For more than 80 years, those negotiating or performing federal contracts have been prohibited from contributing to federal candidates or parties and from giving to other entities for political purposes.
The Supreme Court's 2010 decision in Citizens United v. Federal Election Commission made the contractor contribution ban relevant again. The decision permitted corporations to spend money to influence elections -- in unlimited sums -- as long they did not coordinate with federal candidates or parties.
Although many expected that the decision would spawn political expenditures directly by corporations, most of the new political spending resulting from it has been by third-party entities, such as super PACs and 501(c) nonprofit groups.
Contributions to super PACs must be publicly disclosed. But 501(c) groups are not required to disclose their donors. This gap in disclosure requirements has resulted in hundreds of millions of dollars in "dark money" political spending.
The Federal Election Commission (FEC) has generally interpreted the contractor contribution ban as applying to gifts to super PACs, and it has taken several enforcement actions against contractors for giving to super PACs. But the FEC has not deemed the contribution ban to apply to gifts to politically active 501(c) groups. This is arguably inconsistent because some 501(c) groups spend money to influence elections in the same manner as super PACs. Further, some 501(c) groups even transfer their money directly to super PACs that they work in concert with.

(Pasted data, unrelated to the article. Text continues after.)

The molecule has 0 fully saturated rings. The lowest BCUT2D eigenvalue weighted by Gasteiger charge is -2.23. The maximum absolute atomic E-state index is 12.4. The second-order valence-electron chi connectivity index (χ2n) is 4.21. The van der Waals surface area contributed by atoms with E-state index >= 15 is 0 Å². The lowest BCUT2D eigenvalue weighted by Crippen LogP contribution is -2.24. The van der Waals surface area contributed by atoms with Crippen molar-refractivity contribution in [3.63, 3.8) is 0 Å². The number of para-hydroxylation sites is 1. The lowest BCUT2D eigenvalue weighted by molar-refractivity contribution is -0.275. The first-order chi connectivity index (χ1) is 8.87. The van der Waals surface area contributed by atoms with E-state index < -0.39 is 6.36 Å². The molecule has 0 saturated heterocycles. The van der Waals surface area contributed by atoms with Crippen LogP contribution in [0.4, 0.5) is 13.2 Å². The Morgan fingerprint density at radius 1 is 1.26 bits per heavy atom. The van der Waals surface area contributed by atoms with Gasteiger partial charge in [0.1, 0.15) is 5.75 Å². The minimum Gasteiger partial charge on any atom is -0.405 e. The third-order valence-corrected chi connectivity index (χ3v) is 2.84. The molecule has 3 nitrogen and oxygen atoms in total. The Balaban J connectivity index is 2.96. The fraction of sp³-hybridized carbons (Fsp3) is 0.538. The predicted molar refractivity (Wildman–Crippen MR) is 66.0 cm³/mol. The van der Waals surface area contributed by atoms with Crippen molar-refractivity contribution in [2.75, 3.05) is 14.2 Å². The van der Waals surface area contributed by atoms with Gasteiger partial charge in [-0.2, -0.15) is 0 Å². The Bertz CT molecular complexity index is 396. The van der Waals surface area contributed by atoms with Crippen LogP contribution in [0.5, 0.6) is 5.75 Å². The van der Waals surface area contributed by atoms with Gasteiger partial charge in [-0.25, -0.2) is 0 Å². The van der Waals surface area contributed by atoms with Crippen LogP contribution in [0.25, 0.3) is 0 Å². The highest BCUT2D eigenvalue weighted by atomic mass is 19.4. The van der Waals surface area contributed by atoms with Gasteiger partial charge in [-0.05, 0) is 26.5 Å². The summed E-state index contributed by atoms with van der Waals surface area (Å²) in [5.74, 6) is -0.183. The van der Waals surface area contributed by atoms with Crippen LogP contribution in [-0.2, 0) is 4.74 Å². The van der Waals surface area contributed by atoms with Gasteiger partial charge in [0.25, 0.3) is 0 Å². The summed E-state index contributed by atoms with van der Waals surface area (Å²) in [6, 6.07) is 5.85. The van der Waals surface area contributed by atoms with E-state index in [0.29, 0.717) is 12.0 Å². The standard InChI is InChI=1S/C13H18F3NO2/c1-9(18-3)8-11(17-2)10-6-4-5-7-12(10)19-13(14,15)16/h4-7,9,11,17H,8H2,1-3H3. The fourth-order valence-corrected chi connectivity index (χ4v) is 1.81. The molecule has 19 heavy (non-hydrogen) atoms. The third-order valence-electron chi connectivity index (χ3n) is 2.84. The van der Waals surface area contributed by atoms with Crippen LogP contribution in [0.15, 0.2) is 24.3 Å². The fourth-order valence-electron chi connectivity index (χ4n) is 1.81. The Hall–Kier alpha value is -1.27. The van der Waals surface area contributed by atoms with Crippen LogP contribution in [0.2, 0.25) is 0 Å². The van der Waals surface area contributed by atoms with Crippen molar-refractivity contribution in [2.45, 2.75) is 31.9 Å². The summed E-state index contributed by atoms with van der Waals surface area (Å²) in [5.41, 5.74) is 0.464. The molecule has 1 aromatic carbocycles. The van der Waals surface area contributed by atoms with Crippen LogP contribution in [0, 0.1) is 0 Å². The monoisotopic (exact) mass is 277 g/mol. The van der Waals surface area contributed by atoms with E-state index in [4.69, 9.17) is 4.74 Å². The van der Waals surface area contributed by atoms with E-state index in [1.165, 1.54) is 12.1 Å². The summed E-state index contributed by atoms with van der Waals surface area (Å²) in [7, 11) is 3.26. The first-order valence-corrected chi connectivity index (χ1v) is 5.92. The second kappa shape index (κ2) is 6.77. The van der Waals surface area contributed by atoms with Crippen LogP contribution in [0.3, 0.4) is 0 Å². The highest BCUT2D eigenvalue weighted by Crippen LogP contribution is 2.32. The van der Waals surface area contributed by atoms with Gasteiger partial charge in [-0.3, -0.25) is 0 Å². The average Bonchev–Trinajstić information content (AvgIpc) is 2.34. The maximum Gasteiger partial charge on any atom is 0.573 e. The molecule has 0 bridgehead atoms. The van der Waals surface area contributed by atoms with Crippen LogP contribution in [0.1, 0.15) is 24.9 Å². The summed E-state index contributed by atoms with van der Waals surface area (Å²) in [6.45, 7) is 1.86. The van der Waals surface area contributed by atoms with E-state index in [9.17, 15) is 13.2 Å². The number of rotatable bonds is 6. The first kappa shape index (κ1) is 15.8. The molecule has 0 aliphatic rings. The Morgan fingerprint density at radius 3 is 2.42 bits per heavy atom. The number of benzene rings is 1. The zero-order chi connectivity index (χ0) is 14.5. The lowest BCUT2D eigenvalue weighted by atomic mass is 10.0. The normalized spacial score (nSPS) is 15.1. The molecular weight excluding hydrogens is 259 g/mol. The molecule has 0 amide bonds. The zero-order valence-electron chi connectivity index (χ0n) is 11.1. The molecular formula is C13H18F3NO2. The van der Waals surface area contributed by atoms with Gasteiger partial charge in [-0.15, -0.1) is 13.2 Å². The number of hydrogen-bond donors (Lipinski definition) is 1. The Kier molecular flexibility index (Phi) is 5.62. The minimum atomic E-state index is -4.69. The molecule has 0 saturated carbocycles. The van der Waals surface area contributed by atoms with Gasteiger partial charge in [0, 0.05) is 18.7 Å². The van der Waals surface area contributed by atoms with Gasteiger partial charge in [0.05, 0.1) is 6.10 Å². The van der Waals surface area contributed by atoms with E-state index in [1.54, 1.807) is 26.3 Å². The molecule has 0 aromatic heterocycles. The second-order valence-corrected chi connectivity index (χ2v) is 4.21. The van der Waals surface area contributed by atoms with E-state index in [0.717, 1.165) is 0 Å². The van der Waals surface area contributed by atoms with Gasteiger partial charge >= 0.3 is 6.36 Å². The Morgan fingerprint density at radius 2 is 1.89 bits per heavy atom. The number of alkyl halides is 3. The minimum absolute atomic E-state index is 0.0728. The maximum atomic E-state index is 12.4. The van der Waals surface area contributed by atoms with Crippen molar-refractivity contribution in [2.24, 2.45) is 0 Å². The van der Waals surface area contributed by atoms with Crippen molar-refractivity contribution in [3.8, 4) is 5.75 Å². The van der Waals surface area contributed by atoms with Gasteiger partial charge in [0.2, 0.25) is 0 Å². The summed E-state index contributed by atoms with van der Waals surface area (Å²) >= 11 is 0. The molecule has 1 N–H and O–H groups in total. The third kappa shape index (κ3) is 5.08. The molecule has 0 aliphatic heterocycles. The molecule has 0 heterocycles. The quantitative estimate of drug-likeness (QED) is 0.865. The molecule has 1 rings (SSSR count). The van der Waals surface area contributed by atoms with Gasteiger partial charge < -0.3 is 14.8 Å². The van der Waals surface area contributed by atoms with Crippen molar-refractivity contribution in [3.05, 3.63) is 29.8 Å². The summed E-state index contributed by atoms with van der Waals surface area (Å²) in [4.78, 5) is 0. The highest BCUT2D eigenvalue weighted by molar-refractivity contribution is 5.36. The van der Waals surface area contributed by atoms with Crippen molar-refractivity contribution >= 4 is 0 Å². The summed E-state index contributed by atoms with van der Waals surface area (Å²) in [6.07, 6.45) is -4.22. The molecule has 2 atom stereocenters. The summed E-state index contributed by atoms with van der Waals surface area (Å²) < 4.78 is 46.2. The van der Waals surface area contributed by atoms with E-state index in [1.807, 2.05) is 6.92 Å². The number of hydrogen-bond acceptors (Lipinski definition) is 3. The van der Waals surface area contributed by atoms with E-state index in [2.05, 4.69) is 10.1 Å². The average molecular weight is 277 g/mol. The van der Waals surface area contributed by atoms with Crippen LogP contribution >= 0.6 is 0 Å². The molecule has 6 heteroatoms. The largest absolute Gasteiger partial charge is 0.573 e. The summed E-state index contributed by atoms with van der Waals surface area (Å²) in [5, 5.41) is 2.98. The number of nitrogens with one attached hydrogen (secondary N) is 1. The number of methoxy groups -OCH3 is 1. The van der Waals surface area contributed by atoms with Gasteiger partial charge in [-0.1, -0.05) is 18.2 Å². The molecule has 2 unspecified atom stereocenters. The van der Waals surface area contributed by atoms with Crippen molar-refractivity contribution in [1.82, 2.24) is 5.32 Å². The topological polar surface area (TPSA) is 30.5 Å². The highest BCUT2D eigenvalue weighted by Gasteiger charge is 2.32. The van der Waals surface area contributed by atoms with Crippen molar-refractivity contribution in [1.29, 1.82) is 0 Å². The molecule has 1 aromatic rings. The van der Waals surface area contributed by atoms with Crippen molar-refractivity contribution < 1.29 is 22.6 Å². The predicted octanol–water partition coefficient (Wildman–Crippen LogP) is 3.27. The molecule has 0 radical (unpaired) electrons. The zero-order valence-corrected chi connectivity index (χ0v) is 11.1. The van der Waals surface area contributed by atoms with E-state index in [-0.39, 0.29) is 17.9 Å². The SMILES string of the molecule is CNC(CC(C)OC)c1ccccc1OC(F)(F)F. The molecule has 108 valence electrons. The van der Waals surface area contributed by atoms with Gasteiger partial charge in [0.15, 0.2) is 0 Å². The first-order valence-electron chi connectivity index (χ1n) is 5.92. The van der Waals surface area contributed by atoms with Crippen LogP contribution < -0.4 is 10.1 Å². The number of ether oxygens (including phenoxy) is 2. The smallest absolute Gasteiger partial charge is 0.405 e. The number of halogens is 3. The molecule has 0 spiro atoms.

The public has a particularly profound interest in learning of cases in which businesses seeking taxpayer funds are spending money to influence their votes. A requirement that federal contractors disclose their electioneering efforts would help shine a light on these companies' payments to shape the playing field on which they play and, in the process, might flush out bad actors seeking refuge in the shadows.